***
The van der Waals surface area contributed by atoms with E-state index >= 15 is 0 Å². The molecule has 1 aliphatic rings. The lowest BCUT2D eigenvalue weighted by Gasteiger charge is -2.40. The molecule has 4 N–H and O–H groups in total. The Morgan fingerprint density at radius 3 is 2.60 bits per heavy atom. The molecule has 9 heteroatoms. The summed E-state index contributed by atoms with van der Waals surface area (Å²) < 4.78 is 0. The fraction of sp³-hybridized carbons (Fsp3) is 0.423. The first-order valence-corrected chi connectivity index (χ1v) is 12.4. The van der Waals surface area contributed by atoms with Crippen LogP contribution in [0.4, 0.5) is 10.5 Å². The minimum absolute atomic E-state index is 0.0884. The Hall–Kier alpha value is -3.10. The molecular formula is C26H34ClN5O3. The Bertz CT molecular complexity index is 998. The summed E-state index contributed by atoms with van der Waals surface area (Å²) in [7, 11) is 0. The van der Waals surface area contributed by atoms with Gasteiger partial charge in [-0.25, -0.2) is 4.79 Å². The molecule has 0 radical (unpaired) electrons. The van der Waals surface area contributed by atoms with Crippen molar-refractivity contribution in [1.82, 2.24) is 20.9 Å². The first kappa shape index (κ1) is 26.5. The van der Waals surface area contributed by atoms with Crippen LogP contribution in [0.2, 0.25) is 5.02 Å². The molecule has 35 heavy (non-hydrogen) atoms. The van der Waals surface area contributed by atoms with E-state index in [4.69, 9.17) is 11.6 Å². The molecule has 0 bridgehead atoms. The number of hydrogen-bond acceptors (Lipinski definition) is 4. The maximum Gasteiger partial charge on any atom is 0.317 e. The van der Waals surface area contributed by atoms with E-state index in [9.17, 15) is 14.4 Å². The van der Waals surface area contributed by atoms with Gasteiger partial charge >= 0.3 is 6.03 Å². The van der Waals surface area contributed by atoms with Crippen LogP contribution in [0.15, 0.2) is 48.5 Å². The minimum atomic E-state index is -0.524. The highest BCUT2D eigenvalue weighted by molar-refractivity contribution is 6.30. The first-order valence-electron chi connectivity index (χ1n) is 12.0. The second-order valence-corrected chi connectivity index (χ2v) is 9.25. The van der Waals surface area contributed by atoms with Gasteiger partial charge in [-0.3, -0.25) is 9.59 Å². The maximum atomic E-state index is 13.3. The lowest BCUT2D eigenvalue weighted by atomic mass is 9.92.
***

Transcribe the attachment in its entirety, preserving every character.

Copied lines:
The van der Waals surface area contributed by atoms with E-state index >= 15 is 0 Å². The molecule has 1 aliphatic rings. The lowest BCUT2D eigenvalue weighted by Gasteiger charge is -2.40. The molecule has 4 N–H and O–H groups in total. The Morgan fingerprint density at radius 3 is 2.60 bits per heavy atom. The molecule has 9 heteroatoms. The summed E-state index contributed by atoms with van der Waals surface area (Å²) < 4.78 is 0. The fraction of sp³-hybridized carbons (Fsp3) is 0.423. The first-order valence-corrected chi connectivity index (χ1v) is 12.4. The van der Waals surface area contributed by atoms with Crippen LogP contribution in [0.4, 0.5) is 10.5 Å². The minimum absolute atomic E-state index is 0.0884. The Hall–Kier alpha value is -3.10. The molecular formula is C26H34ClN5O3. The Bertz CT molecular complexity index is 998. The summed E-state index contributed by atoms with van der Waals surface area (Å²) in [7, 11) is 0. The van der Waals surface area contributed by atoms with Gasteiger partial charge in [-0.25, -0.2) is 4.79 Å². The molecule has 0 radical (unpaired) electrons. The van der Waals surface area contributed by atoms with Crippen molar-refractivity contribution in [1.82, 2.24) is 20.9 Å². The first kappa shape index (κ1) is 26.5. The van der Waals surface area contributed by atoms with Crippen LogP contribution in [0.2, 0.25) is 5.02 Å². The molecule has 35 heavy (non-hydrogen) atoms. The van der Waals surface area contributed by atoms with E-state index in [4.69, 9.17) is 11.6 Å². The molecule has 0 bridgehead atoms. The number of hydrogen-bond acceptors (Lipinski definition) is 4. The maximum Gasteiger partial charge on any atom is 0.317 e. The van der Waals surface area contributed by atoms with E-state index in [9.17, 15) is 14.4 Å². The van der Waals surface area contributed by atoms with Gasteiger partial charge >= 0.3 is 6.03 Å². The van der Waals surface area contributed by atoms with Crippen LogP contribution in [0.15, 0.2) is 48.5 Å². The minimum atomic E-state index is -0.524. The highest BCUT2D eigenvalue weighted by molar-refractivity contribution is 6.30. The first-order valence-electron chi connectivity index (χ1n) is 12.0. The second-order valence-corrected chi connectivity index (χ2v) is 9.25. The van der Waals surface area contributed by atoms with Gasteiger partial charge in [-0.3, -0.25) is 9.59 Å². The maximum atomic E-state index is 13.3. The lowest BCUT2D eigenvalue weighted by atomic mass is 9.92.